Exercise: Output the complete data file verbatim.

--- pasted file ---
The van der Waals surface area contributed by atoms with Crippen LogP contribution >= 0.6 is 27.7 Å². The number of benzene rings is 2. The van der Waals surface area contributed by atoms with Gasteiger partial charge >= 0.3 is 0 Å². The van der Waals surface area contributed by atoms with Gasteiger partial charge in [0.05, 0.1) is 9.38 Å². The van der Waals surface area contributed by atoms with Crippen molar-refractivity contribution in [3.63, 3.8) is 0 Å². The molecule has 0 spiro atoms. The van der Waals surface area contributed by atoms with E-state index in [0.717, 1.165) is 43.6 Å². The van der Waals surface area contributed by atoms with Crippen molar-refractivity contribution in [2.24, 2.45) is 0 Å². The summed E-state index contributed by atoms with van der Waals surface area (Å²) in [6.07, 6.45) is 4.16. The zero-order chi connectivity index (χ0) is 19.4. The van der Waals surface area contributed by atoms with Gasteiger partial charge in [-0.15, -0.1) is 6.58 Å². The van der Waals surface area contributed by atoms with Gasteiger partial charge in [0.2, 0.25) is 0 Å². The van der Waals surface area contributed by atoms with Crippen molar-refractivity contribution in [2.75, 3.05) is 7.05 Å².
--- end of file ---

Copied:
The van der Waals surface area contributed by atoms with Crippen LogP contribution >= 0.6 is 27.7 Å². The number of benzene rings is 2. The van der Waals surface area contributed by atoms with Gasteiger partial charge >= 0.3 is 0 Å². The van der Waals surface area contributed by atoms with Gasteiger partial charge in [0.05, 0.1) is 9.38 Å². The van der Waals surface area contributed by atoms with Crippen molar-refractivity contribution in [3.63, 3.8) is 0 Å². The molecule has 0 spiro atoms. The van der Waals surface area contributed by atoms with E-state index in [0.717, 1.165) is 43.6 Å². The van der Waals surface area contributed by atoms with Crippen molar-refractivity contribution in [2.24, 2.45) is 0 Å². The summed E-state index contributed by atoms with van der Waals surface area (Å²) in [6.07, 6.45) is 4.16. The zero-order chi connectivity index (χ0) is 19.4. The van der Waals surface area contributed by atoms with Gasteiger partial charge in [-0.15, -0.1) is 6.58 Å². The van der Waals surface area contributed by atoms with Gasteiger partial charge in [0.2, 0.25) is 0 Å². The van der Waals surface area contributed by atoms with Crippen molar-refractivity contribution in [2.75, 3.05) is 7.05 Å².